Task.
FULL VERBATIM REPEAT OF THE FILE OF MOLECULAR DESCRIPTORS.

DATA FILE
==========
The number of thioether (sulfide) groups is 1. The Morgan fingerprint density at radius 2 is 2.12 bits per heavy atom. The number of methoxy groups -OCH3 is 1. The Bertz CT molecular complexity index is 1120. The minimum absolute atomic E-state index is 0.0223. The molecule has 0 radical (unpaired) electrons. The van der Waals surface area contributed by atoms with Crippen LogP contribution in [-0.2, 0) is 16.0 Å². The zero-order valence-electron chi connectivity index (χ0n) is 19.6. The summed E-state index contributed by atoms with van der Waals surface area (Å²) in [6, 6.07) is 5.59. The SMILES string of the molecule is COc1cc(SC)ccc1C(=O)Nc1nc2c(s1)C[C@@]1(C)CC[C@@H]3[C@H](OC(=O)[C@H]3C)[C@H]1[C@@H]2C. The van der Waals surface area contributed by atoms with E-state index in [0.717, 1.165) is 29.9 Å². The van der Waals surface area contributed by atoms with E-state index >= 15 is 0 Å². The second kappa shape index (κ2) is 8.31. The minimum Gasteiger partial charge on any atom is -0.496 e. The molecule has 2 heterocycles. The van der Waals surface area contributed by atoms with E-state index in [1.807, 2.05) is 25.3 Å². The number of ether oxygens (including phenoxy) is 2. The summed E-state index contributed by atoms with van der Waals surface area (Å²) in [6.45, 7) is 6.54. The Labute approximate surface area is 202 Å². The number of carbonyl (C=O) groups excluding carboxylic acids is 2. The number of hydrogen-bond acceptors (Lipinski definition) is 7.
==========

The number of thioether (sulfide) groups is 1. The Morgan fingerprint density at radius 2 is 2.12 bits per heavy atom. The number of methoxy groups -OCH3 is 1. The Bertz CT molecular complexity index is 1120. The minimum absolute atomic E-state index is 0.0223. The molecule has 0 radical (unpaired) electrons. The van der Waals surface area contributed by atoms with Crippen LogP contribution in [-0.2, 0) is 16.0 Å². The zero-order valence-electron chi connectivity index (χ0n) is 19.6. The summed E-state index contributed by atoms with van der Waals surface area (Å²) in [6, 6.07) is 5.59. The SMILES string of the molecule is COc1cc(SC)ccc1C(=O)Nc1nc2c(s1)C[C@@]1(C)CC[C@@H]3[C@H](OC(=O)[C@H]3C)[C@H]1[C@@H]2C. The van der Waals surface area contributed by atoms with E-state index in [0.717, 1.165) is 29.9 Å². The van der Waals surface area contributed by atoms with E-state index >= 15 is 0 Å². The second kappa shape index (κ2) is 8.31. The minimum Gasteiger partial charge on any atom is -0.496 e. The molecule has 2 heterocycles. The van der Waals surface area contributed by atoms with E-state index in [1.807, 2.05) is 25.3 Å². The number of ether oxygens (including phenoxy) is 2. The summed E-state index contributed by atoms with van der Waals surface area (Å²) in [6.45, 7) is 6.54. The Labute approximate surface area is 202 Å². The number of carbonyl (C=O) groups excluding carboxylic acids is 2. The number of hydrogen-bond acceptors (Lipinski definition) is 7.